The Transit Gateway has a routing table that tells it where to send the packets further. Packets destined to the customer's side are forwarded to the "Site-to-Site VPN" AWS component. This is the component that has all the IPsec tunnel options. In particular, it lists the end-point IPs on the AWS side and the customer's side. Note that AWS allows only to specify the end-point IP on the customer side and automatically picks a public IP on its side. (We have no control of this IP address.)

If the Site-to-Site VPN component can establish the IPsec connection, then upon receiving the packets from the Transit Gateway, it would forward them through the tunnel. The customer would see 1.2.3.4 as the source IP of the packets and his routing table would instruct to send packets destined to the 1.2.3.4 IP back into the tunnel.

Returning Packets

So far we have discussed how the packets originating at a test EC2 instance in our VPC make their way to the customer's side. Now let's see the process in the opposite direction. Once the Site-to-Site VPN connection receives a packet destined for 1.2.3.4 IP address, it forwards it to the Transit Gateway (TGW). The routing table of the TGW tells to forward such packets to the particular subnet inside the VPC where the NAT GW instance runs.

Once the packet arrives in that subnet, a specific entry in the subnet's routing table tells the subnet's router to forward the packet to the Elastic Network Interface (ENI) of the NAT gateway instance. The NAT instance picks up the packet and de-NATs its destination back into the 20.0.0.0/16 network address space. Then, it dispatches the modified packet and AWS forwards it to the test EC2 instance.

Configuration of the Linux NAT instance

In order to make the NAT gateway instance to pick up packets that do not have its IP address in their destination header, AWS must be told to disable the "source/destination check." This can be done in AWS Console EC2 “Instances” view like this: right-click on the instance to bring a popup menu, then select “Networking” → “Change source destination check” and disable the check.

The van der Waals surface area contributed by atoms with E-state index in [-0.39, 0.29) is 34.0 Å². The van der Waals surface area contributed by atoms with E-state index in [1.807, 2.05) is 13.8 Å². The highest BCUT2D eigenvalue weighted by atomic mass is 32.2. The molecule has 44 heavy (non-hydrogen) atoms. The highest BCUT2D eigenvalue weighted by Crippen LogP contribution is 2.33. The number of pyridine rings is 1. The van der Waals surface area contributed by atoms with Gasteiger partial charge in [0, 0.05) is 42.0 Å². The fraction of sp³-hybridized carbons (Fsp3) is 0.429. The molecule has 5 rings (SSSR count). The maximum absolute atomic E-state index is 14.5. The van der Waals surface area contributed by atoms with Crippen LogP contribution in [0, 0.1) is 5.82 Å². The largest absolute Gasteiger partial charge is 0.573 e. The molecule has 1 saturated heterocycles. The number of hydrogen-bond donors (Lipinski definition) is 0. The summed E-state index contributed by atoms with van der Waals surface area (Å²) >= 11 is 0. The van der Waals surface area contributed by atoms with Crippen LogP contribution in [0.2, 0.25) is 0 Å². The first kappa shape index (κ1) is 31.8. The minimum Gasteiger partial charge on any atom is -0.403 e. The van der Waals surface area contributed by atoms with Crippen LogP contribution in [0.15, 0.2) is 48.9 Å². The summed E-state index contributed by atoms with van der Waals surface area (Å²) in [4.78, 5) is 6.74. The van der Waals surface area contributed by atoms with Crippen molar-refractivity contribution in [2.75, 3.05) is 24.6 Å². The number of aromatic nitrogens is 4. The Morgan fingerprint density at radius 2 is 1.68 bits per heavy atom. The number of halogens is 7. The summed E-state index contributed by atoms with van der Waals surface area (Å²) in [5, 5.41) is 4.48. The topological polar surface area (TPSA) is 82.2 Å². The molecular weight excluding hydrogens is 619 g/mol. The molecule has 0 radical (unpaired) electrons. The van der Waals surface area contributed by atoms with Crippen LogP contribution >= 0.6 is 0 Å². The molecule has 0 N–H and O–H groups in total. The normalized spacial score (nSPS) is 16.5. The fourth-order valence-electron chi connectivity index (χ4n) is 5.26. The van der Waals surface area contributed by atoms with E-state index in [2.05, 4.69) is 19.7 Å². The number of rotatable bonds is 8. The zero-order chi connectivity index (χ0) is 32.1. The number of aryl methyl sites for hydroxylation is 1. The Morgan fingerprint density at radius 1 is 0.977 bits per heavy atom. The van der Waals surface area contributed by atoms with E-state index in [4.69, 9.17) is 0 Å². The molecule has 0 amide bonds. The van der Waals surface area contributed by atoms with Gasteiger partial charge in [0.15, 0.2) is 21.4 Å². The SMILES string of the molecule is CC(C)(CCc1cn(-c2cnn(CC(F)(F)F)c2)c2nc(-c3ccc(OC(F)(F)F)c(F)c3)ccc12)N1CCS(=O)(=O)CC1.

Also, we must tell Linux to pick up the packets with this command:

$ echo 1 > /proc/sys/net/ipv4/ip_forward
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Assuming that the local IP address of the NAT instance is 20.0.6.195, these iptables commands set up the NAT operation,

$ iptables -t nat -F
$ iptables -t nat -A POSTROUTING -d 172.31.0.0/16   -j SNAT --to-source 1.2.3.4
$ iptables -t nat -A PREROUTING  -d 1.2.3.4 -j DNAT --to-destination 20.0.6.195
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To handle additional customer networks we may add more SNAT lines. For example, for a customer network with CIDR 192.168.0.0/16 we would add this rule,

$ iptables -t nat -A POSTROUTING -d 192.168.0.0/16   -j SNAT --to-source 1.2.3.4
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If there was another customer who wanted to see our instances coming from a different address space, then we would also add additional DNAT lines. For example, if a customer on network 10.0.0.0/16 wanted our traffic to appear as if it's coming from 10.1.0.0/16, then we could: (a) SNAT all outgoing packets to an IP address on that CIDR, for instance 10.1.0.1, and (b) DNAT them back to 20.0.6.195 upon return.

$ iptables -t nat -A POSTROUTING -d 10.0.0.0/16   -j SNAT --to-source 10.1.0.1